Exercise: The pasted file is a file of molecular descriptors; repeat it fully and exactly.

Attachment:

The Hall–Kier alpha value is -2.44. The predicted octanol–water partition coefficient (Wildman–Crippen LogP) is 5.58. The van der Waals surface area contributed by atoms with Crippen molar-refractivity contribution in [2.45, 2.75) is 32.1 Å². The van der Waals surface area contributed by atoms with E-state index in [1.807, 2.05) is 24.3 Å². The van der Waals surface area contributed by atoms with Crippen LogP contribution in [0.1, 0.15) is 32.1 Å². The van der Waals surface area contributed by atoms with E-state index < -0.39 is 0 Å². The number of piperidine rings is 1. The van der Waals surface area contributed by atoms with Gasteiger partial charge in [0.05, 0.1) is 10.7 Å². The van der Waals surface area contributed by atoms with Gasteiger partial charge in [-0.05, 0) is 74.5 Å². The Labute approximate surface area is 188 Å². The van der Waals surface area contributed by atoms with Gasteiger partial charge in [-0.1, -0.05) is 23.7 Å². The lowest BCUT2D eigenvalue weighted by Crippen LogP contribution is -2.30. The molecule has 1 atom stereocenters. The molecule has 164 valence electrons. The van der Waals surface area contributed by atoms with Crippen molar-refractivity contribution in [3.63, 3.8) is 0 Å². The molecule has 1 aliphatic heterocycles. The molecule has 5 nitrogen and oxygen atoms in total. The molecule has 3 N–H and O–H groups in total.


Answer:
The Hall–Kier alpha value is -2.44. The predicted octanol–water partition coefficient (Wildman–Crippen LogP) is 5.58. The van der Waals surface area contributed by atoms with Crippen molar-refractivity contribution in [2.45, 2.75) is 32.1 Å². The van der Waals surface area contributed by atoms with E-state index in [1.807, 2.05) is 24.3 Å². The van der Waals surface area contributed by atoms with Crippen LogP contribution in [0.1, 0.15) is 32.1 Å². The van der Waals surface area contributed by atoms with E-state index < -0.39 is 0 Å². The number of piperidine rings is 1. The van der Waals surface area contributed by atoms with Gasteiger partial charge in [0.05, 0.1) is 10.7 Å². The van der Waals surface area contributed by atoms with Gasteiger partial charge in [-0.05, 0) is 74.5 Å². The Labute approximate surface area is 188 Å². The van der Waals surface area contributed by atoms with Gasteiger partial charge in [-0.1, -0.05) is 23.7 Å². The lowest BCUT2D eigenvalue weighted by Crippen LogP contribution is -2.30. The molecule has 1 atom stereocenters. The molecule has 164 valence electrons. The van der Waals surface area contributed by atoms with Crippen molar-refractivity contribution in [3.63, 3.8) is 0 Å². The molecule has 1 aliphatic heterocycles. The molecule has 5 nitrogen and oxygen atoms in total. The molecule has 3 N–H and O–H groups in total.